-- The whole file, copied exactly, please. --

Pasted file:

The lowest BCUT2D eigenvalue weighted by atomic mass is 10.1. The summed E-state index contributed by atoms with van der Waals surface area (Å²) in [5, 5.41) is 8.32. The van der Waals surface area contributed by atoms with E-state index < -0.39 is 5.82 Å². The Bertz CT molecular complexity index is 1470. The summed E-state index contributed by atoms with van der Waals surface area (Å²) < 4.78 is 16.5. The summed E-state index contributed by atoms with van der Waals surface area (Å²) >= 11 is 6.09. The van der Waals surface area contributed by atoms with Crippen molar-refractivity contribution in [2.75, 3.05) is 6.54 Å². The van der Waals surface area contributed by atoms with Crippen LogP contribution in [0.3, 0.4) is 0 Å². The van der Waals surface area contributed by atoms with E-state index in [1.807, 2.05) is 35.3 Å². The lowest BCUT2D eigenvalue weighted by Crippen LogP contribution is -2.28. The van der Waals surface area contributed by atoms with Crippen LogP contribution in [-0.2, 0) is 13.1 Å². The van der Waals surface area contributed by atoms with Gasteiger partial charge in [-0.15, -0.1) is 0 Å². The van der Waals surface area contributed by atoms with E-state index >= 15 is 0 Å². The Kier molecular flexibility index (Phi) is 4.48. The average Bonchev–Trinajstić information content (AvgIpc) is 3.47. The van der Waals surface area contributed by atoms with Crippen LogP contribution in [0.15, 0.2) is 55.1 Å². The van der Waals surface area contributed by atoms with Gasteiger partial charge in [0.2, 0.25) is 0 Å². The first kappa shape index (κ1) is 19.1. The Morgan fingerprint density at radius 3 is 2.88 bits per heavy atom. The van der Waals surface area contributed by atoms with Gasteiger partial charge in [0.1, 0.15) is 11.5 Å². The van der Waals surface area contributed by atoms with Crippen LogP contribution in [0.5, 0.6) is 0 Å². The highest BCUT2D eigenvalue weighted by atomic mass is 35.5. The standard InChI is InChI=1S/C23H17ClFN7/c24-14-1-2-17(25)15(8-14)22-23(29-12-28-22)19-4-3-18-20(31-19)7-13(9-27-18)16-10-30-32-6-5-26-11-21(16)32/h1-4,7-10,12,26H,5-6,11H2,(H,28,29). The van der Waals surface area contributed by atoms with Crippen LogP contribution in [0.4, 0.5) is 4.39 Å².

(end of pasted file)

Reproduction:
The lowest BCUT2D eigenvalue weighted by atomic mass is 10.1. The summed E-state index contributed by atoms with van der Waals surface area (Å²) in [5, 5.41) is 8.32. The van der Waals surface area contributed by atoms with E-state index < -0.39 is 5.82 Å². The Bertz CT molecular complexity index is 1470. The summed E-state index contributed by atoms with van der Waals surface area (Å²) < 4.78 is 16.5. The summed E-state index contributed by atoms with van der Waals surface area (Å²) >= 11 is 6.09. The van der Waals surface area contributed by atoms with Crippen molar-refractivity contribution in [2.75, 3.05) is 6.54 Å². The van der Waals surface area contributed by atoms with Crippen LogP contribution in [0.3, 0.4) is 0 Å². The van der Waals surface area contributed by atoms with E-state index in [1.807, 2.05) is 35.3 Å². The lowest BCUT2D eigenvalue weighted by Crippen LogP contribution is -2.28. The van der Waals surface area contributed by atoms with Crippen LogP contribution in [-0.2, 0) is 13.1 Å². The van der Waals surface area contributed by atoms with Gasteiger partial charge in [-0.15, -0.1) is 0 Å². The van der Waals surface area contributed by atoms with E-state index >= 15 is 0 Å². The Kier molecular flexibility index (Phi) is 4.48. The average Bonchev–Trinajstić information content (AvgIpc) is 3.47. The van der Waals surface area contributed by atoms with Crippen LogP contribution in [0.15, 0.2) is 55.1 Å². The van der Waals surface area contributed by atoms with Gasteiger partial charge in [0.2, 0.25) is 0 Å². The first kappa shape index (κ1) is 19.1. The Morgan fingerprint density at radius 3 is 2.88 bits per heavy atom. The van der Waals surface area contributed by atoms with Gasteiger partial charge in [0.1, 0.15) is 11.5 Å². The van der Waals surface area contributed by atoms with Crippen LogP contribution in [0.5, 0.6) is 0 Å². The highest BCUT2D eigenvalue weighted by atomic mass is 35.5. The standard InChI is InChI=1S/C23H17ClFN7/c24-14-1-2-17(25)15(8-14)22-23(29-12-28-22)19-4-3-18-20(31-19)7-13(9-27-18)16-10-30-32-6-5-26-11-21(16)32/h1-4,7-10,12,26H,5-6,11H2,(H,28,29). The van der Waals surface area contributed by atoms with Crippen LogP contribution in [0.4, 0.5) is 4.39 Å².